Nightmare on Crawford Street

added 12/27/2000 by Matthew Becker

Jeff Bagwell’s new contract creates great expectations in the organization. I’m afraid that these expectations extend to his health, and if he gets hurt, the entire team could fall into a tailspin. Looking at the lineup and the depth on this team, if Bagwell sustains any type of serious injury, the chances of Houston winning any reasonable amount of games (not to mention any shot at the division) are completely flushed down the toilet.

First of all, any Astros fan must realize that this team revolves around hitting. The relief pitching improved drastically during the offseason, and the starters should only get better this year, but if the bats hit the wall, so does this team. No matter what Hunsicker and Bagwell tell us, the bullpen is still a bit shaky, especially with three relievers coming off serious injuries (Wagner, Powell, and Jackson), and with great expectations placed on Nelson Cruz after only one year of service. Let’s not forget that Cruz will turn 29 years old next year. The starting pitching appears just as shaky. Remember that the best ERA on the team last year belonged to Scott Elarton, at 4.81. With Reynolds out for the beginning of the season, the team cannot afford to rely on this young staff to produce consistently.

Putting myself in Dierker’s shoes, let’s say that Bagwell becomes injuried for two months. You might say, “But Matthew, Houston has two quality first basemen in Ward and Berkman to replace him!” Here’s where the question of outfield depth haunts this franchise once again. With what amounts to a four-man rotation in the outfield, with Hidalgo, Berkman, Ward, and Alou, if one player goes to another position, the fourth outfielder becomes Glen Barker. If one of the four original outfielders gets hurt after Bagwell goes down, Barker then becomes an everyday player. Basically, Barker is replacing Bagwell. Defensively, this change is a wash. The gain of Barker’s defense in the outfield is nullified by the change from Bagwell to Ward at first. Also, the outfield becomes even more fragile, as any type of injury (even day-to-day!) would devastate this team.

However, even Derek Bell would realize these are not the major problems with Barker replacing Bagwell in the lineup. Taking career-average statistics for both players, and prorating them to 2 months, you can really see the offensive detraction. For Bagwell, the average two months would produce a .304 average, 12 homers, and 34 RBI. For Barker, the same two months would give the Astros a .257 average, 4 homers, and 23 RBI. Also, their difference in OPS is about .400 for their respective careers. This change would cost the Astros dearly in run production, and exchange a very smart baserunner for Barker, who likes to steal third with two outs (remember 1999?).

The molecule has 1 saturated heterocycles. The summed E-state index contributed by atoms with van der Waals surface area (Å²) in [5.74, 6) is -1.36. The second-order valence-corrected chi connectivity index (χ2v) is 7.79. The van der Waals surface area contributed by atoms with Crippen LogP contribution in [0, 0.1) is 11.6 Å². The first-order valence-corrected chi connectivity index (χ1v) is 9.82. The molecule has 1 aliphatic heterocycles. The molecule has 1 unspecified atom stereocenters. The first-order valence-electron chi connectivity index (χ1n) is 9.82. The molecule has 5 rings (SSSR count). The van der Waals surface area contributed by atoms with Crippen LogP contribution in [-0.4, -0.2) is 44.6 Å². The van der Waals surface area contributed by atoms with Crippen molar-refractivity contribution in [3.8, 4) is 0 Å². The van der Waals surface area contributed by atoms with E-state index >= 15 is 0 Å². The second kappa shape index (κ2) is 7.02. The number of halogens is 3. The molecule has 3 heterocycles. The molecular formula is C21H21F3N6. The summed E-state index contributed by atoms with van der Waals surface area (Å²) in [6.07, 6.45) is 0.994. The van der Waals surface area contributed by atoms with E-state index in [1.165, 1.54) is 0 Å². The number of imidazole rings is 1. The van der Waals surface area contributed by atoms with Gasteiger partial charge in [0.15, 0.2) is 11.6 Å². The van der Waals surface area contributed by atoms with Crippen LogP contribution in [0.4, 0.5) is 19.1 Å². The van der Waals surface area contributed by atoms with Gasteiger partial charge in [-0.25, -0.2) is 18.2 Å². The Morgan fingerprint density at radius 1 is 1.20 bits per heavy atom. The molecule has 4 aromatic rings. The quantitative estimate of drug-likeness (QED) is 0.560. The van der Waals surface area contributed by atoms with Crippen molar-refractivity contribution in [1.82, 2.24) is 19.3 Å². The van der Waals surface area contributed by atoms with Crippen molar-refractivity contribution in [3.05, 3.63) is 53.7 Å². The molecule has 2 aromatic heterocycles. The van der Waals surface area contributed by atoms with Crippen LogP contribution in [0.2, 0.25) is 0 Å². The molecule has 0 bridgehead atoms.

The “fun” of losing Bagwell for two months still doesn’t really begin until the consideration of the fragility of the Houston outfield comes into play.

Does anyone really expect Barker, a bench player for his entire short career, to come off the bench and play every day?

Can Hidalgo’s knees hold up enough to play everyday?

Can Alou play the outfield every day after 3 different career-threatening injuries over the past 7 years?

If you answered “no” to any of the previous questions, then the trouble really begins. When Bill Spiers is forced to become an everyday outfielder, more glaring holes appear in the depth chart. First of all, Spiers is nowhere near a solution in the outfield. If you’re thinking about Julio Lugo in center, forget about it. He has barely any professional experience at that position, which makes that change too scary to think about for now. Now, Spiers may be a stopgap in an emergency, but that’s as far as it goes. Also, what happens when one of the outfielders (or Ward) needs a rest? That would put Biggio in left again!

The nightmare doesn’t stop there. With Spiers in the outfield, Chris Truby becomes the team’s only true third baseman. Also, it creates a situation in the infield where Lugo is the only capable backup. That leaves Lugo, Eusebio, and a bunch of minor leaguers on the bench for Dierker to use in pinch-hitting roles. Is this the kind of team that you want to see take the field every day?

This entire column is not designed to scare you, but only to make you realize how important Jeff Bagwell is to the Houston franchise. No other team in baseball relies so heavily on one player. Put this as a tribute to McClane, after all the crap he’s taken over the past two years. He knows how important Bagwell is, and he did everything he could to keep him an Astro. For all the complaints I’ve had about Drayton over the years, he certainly impressed me with this signing. Forget everything Ray said about the Hall of Fame for a minute. Does anyone want to trade him to Boston now? 85 million dollars is chump change. The Astros can't afford to lose Bagwell, at any cost.